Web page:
Space for Personal Learning

A drone camera, a Tokyo bookshop and a line from a Moncton newsletter combine in this post to support a discussion about personal learning spaces.
Each of these items found me rather than me finding them. The camera was an alert from my son, Sam. The bookshop came from recommendations on Medium and the Moncton news came courtesy of Stephen Downes’ OLDaily.
The camera is made by Lily and is described as the world’s first throw and shoot camera (a change from point and click). This is a short video about the camera

This takes GoPro-like capability to a new level, I think. Lily’s potential resonates with my interest in Peter Dowrick‘s work on video self-modelling. I can imagine many possibilities for combining the vision from the camera with personal learning opportunities.
In a 2012 paper, Peter observes:

The most rapid learning by humans can be achieved by mental simulations of future events, based on reconfigured preexisting component skills. These reconsiderations of learning from the future, emphasizing learning from oneself, have coincided with developments in neurocognitive theories of mirror neurons and mental time travel.

The versatility of the Lily camera offers learners different perspectives on learning spaces, that include physical locations and epistemological foundations.
Tom Downey has written about the Tsutaya store, in the Daikanyama district of Tokyo … “ a place where browsing, reading, and buying books and magazines is a popular and pleasurable experience”. His post is illustrated with some lavish pictures of the store.
He notes:

    • “The T-Site store has done more than just amass a formidable collection of books and magazines: it has also figured out how to celebrate the physicality of writing and reading.”
    • “On one of my trips to Tsutaya, I asked a clerk a question about a food periodical and was referred to the “Food Book Concierge.” His comprehensive knowledge of the entire food collection, both books and back issues of magazines, reminded me of the librarians of my childhood, who served as intellectual mentors to an annoyingly curious kid.”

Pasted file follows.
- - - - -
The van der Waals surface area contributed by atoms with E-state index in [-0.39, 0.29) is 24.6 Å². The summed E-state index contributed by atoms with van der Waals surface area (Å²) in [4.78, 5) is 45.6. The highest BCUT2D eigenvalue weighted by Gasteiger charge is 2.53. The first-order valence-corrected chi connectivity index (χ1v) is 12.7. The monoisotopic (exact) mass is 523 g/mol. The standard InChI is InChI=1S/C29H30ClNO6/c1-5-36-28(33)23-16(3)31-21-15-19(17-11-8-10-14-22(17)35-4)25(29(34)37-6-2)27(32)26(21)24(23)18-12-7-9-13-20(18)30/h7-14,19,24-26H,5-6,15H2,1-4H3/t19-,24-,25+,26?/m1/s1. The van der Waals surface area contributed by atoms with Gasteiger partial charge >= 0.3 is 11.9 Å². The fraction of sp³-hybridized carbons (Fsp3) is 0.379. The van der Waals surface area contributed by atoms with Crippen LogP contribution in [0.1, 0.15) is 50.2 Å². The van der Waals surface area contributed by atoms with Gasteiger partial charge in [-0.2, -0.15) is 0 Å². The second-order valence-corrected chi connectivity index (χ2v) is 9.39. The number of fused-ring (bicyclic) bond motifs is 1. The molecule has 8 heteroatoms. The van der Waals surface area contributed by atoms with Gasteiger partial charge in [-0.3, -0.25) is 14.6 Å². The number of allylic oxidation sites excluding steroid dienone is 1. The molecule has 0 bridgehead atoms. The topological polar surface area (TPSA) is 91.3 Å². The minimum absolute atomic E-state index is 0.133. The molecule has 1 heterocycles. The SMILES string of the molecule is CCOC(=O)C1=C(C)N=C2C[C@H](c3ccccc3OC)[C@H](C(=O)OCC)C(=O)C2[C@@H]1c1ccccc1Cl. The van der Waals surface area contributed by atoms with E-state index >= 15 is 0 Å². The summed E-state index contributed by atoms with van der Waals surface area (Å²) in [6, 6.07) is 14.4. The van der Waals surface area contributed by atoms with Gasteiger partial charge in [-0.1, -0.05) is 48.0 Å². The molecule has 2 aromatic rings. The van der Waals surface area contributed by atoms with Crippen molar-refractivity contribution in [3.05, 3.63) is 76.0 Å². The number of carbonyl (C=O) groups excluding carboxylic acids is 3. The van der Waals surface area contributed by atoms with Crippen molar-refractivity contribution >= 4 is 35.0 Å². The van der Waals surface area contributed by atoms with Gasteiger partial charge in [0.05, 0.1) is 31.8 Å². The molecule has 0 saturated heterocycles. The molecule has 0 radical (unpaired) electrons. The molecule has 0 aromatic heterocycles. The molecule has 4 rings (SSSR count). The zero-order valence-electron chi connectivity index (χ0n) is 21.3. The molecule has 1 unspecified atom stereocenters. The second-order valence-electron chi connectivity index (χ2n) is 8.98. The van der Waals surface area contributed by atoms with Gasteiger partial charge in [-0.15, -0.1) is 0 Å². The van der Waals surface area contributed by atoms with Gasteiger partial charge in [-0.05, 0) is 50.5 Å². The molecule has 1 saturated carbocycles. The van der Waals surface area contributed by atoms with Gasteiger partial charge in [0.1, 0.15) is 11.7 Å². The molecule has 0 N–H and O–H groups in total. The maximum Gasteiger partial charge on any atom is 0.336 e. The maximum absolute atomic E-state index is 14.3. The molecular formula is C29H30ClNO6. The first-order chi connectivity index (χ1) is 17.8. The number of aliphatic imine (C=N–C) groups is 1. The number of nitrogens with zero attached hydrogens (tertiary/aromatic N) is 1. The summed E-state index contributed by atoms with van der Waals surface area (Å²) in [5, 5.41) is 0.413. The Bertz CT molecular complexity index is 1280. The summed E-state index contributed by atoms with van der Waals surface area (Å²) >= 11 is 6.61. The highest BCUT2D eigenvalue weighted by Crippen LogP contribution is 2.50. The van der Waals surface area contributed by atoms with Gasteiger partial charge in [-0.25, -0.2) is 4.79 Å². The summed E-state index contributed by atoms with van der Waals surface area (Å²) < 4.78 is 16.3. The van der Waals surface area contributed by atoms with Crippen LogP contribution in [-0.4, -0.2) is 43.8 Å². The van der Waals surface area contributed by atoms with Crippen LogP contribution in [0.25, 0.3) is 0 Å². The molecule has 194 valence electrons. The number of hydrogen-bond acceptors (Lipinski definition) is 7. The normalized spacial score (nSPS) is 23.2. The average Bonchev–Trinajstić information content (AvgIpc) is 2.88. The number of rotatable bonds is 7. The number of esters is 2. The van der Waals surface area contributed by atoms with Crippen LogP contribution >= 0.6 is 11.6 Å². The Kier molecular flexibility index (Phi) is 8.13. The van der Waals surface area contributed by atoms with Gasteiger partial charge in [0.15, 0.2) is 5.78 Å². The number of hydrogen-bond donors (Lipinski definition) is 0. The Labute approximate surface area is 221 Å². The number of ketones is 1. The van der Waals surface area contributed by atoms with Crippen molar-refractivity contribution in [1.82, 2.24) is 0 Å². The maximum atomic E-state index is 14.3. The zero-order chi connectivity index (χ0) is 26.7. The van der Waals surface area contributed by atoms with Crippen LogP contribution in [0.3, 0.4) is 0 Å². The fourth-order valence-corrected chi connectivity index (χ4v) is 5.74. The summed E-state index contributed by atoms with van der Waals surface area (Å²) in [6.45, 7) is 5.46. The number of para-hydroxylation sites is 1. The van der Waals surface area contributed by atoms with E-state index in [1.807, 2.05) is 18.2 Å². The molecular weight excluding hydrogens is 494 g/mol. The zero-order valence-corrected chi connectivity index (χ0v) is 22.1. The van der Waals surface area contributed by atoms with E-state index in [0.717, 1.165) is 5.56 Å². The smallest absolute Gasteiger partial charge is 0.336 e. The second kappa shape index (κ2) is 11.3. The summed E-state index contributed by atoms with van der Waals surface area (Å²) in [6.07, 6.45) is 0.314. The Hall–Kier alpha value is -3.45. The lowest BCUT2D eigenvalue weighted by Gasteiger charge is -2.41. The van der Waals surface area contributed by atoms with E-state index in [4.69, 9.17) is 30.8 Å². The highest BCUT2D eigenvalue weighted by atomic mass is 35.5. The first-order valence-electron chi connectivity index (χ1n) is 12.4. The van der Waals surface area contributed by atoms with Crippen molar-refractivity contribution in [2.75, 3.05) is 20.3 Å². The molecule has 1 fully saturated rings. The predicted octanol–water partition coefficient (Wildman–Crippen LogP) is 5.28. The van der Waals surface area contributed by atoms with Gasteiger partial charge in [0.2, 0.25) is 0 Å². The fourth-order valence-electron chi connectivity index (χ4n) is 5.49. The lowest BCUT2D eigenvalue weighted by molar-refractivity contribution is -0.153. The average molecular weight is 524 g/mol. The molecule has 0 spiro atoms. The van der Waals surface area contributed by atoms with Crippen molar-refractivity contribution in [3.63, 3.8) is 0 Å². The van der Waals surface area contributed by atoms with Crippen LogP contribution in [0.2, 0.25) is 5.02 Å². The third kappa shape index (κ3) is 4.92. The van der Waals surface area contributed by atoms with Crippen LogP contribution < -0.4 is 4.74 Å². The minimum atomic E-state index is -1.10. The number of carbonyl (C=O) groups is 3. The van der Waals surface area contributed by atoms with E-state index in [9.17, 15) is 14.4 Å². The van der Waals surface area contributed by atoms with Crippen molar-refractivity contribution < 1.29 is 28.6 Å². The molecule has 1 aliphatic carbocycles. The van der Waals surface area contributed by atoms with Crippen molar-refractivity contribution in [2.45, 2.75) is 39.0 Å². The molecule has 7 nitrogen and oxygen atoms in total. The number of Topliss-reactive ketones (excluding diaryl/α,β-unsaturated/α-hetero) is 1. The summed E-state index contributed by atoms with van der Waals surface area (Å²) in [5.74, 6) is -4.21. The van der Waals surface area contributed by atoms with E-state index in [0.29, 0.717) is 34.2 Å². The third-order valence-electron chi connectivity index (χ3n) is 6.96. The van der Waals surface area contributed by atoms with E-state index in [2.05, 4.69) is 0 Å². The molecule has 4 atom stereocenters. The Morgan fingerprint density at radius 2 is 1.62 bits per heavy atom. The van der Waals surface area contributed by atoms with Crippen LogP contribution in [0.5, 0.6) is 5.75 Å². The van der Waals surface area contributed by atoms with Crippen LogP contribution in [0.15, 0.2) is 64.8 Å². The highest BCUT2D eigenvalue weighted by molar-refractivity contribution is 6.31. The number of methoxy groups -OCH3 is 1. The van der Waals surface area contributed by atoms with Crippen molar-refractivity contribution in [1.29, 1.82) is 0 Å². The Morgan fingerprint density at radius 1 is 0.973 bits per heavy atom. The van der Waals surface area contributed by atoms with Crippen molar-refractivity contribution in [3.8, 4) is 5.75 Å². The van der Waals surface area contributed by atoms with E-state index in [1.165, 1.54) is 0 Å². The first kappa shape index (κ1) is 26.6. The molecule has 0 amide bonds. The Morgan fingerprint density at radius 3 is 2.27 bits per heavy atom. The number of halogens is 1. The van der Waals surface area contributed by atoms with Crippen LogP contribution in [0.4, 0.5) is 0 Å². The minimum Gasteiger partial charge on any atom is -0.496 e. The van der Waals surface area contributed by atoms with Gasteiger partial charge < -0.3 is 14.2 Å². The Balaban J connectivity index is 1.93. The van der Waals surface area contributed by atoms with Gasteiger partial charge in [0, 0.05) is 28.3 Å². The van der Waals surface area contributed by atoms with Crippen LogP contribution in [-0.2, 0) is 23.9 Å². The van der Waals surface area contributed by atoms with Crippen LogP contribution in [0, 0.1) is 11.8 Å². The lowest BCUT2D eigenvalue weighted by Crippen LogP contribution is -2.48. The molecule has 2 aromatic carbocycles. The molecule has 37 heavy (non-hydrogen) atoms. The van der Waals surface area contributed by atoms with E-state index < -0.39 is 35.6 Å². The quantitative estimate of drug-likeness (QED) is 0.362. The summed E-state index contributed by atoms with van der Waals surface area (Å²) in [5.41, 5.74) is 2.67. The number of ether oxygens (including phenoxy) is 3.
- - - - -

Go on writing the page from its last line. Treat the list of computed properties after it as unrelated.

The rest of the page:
• “Paging through the magazines sold here helped me understand more about why Japan still venerates print. The magazine section — designed to display not just current, but also back issues — stretches through three of the store’s interconnected buildings, as well as spreading out across several tables, and is almost always mobbed.”
    • “Though I appreciate the way in which digital culture can direct me towards what I might like — targeted ads notwithstanding — it’s much more satisfying, here, simply to roam. Tsutaya’s layout creates the possibility of fortuitous encounters that you would never have planned or anticipated.”

Tom’s thick description of the store as a personal experience positioned me to enjoy the nuance of Stephen Downes’ discussion of Malcolm Brown, Joanne Dehoney and Nancy Millichap’s (2015) paper on The Next Generation Learning Environment. Stephen suggests that discussions of these environments should look carefully at the individual, their community, their specific learning context and how these are nourished by cooperation.
I was delighted to learn that the Tsutaya store uses concierges in each section of the store. Tom wrote of his encounter with one of these concierges:

speaking with Tsutaya’s expert reminded me just how important — and enjoyable — it is to add a human perspective. He made connections between ideas I mentioned and stories he’d read in older periodicals (which the store still stocked). And he immediately grasped a concept, about a certain kind of innovation in Japanese cuisine, that had been difficult to define through online searches. Yes, he used his computer to flesh out these ideas, and to locate sources; but I would never have found them without his input.

His observations took me back to Alan Levine’s discussion of structured exposure and pedagogical technologists. They reminded me too of Etienne Wenger, Nancy White and John Smith’s (2009) thoughts on stewardship in a digital age.
I am passionate about the opportunities afforded by open access digital resources. I am passionate too about the role people play in facilitating discussion of these resources.
The combination of both in spaces like the Tsutaya store make this a very powerful experience. In recent years I have worked only in public spaces. My experiences in these spaces has encouraged me to think about being a better concierge in sustainable spaces for personal learning.
I wonder what I might learn from a Lily view of my time in these spaces.

Photo Credits

The Tsutaya Experience (Indesignlive Singapore)
Dharavi (Ishan Khosla, CC BY-NC-ND 2.0)



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